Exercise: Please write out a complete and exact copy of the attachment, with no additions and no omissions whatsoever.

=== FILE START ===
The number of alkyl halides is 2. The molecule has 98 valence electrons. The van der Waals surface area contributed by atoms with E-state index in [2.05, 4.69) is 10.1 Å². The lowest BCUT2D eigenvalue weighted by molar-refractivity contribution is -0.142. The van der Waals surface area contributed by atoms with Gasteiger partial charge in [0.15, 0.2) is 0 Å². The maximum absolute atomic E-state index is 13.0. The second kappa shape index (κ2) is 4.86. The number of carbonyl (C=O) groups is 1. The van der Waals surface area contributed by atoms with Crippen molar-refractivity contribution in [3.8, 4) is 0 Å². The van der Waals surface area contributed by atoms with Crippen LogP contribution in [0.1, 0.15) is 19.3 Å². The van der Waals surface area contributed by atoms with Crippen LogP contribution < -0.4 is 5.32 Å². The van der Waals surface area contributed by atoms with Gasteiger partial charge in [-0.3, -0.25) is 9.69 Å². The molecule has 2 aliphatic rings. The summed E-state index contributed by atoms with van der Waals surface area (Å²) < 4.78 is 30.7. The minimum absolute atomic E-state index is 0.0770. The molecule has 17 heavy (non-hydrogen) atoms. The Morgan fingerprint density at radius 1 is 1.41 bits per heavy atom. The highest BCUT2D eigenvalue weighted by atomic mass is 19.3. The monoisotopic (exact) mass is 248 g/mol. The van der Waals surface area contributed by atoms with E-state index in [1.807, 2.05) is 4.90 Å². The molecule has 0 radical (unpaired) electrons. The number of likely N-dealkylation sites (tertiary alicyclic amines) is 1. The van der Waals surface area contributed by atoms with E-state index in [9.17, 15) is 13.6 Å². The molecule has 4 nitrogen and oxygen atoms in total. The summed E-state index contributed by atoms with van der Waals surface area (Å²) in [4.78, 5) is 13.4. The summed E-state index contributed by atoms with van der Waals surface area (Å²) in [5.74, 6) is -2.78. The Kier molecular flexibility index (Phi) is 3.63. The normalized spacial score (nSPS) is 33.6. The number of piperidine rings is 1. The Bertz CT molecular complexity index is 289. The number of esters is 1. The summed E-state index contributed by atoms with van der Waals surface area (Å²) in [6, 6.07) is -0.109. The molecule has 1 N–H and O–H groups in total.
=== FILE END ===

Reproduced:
The number of alkyl halides is 2. The molecule has 98 valence electrons. The van der Waals surface area contributed by atoms with E-state index in [2.05, 4.69) is 10.1 Å². The lowest BCUT2D eigenvalue weighted by molar-refractivity contribution is -0.142. The van der Waals surface area contributed by atoms with Gasteiger partial charge in [0.15, 0.2) is 0 Å². The maximum absolute atomic E-state index is 13.0. The second kappa shape index (κ2) is 4.86. The number of carbonyl (C=O) groups is 1. The van der Waals surface area contributed by atoms with Crippen molar-refractivity contribution in [3.8, 4) is 0 Å². The van der Waals surface area contributed by atoms with Crippen LogP contribution in [0.1, 0.15) is 19.3 Å². The van der Waals surface area contributed by atoms with Crippen LogP contribution < -0.4 is 5.32 Å². The van der Waals surface area contributed by atoms with Gasteiger partial charge in [-0.3, -0.25) is 9.69 Å². The molecule has 2 aliphatic rings. The summed E-state index contributed by atoms with van der Waals surface area (Å²) < 4.78 is 30.7. The minimum absolute atomic E-state index is 0.0770. The molecule has 17 heavy (non-hydrogen) atoms. The Morgan fingerprint density at radius 1 is 1.41 bits per heavy atom. The highest BCUT2D eigenvalue weighted by atomic mass is 19.3. The monoisotopic (exact) mass is 248 g/mol. The van der Waals surface area contributed by atoms with E-state index in [1.807, 2.05) is 4.90 Å². The molecule has 0 radical (unpaired) electrons. The number of likely N-dealkylation sites (tertiary alicyclic amines) is 1. The van der Waals surface area contributed by atoms with E-state index in [9.17, 15) is 13.6 Å². The molecule has 4 nitrogen and oxygen atoms in total. The summed E-state index contributed by atoms with van der Waals surface area (Å²) in [4.78, 5) is 13.4. The summed E-state index contributed by atoms with van der Waals surface area (Å²) in [5.74, 6) is -2.78. The Kier molecular flexibility index (Phi) is 3.63. The normalized spacial score (nSPS) is 33.6. The number of piperidine rings is 1. The Bertz CT molecular complexity index is 289. The number of esters is 1. The summed E-state index contributed by atoms with van der Waals surface area (Å²) in [6, 6.07) is -0.109. The molecule has 1 N–H and O–H groups in total.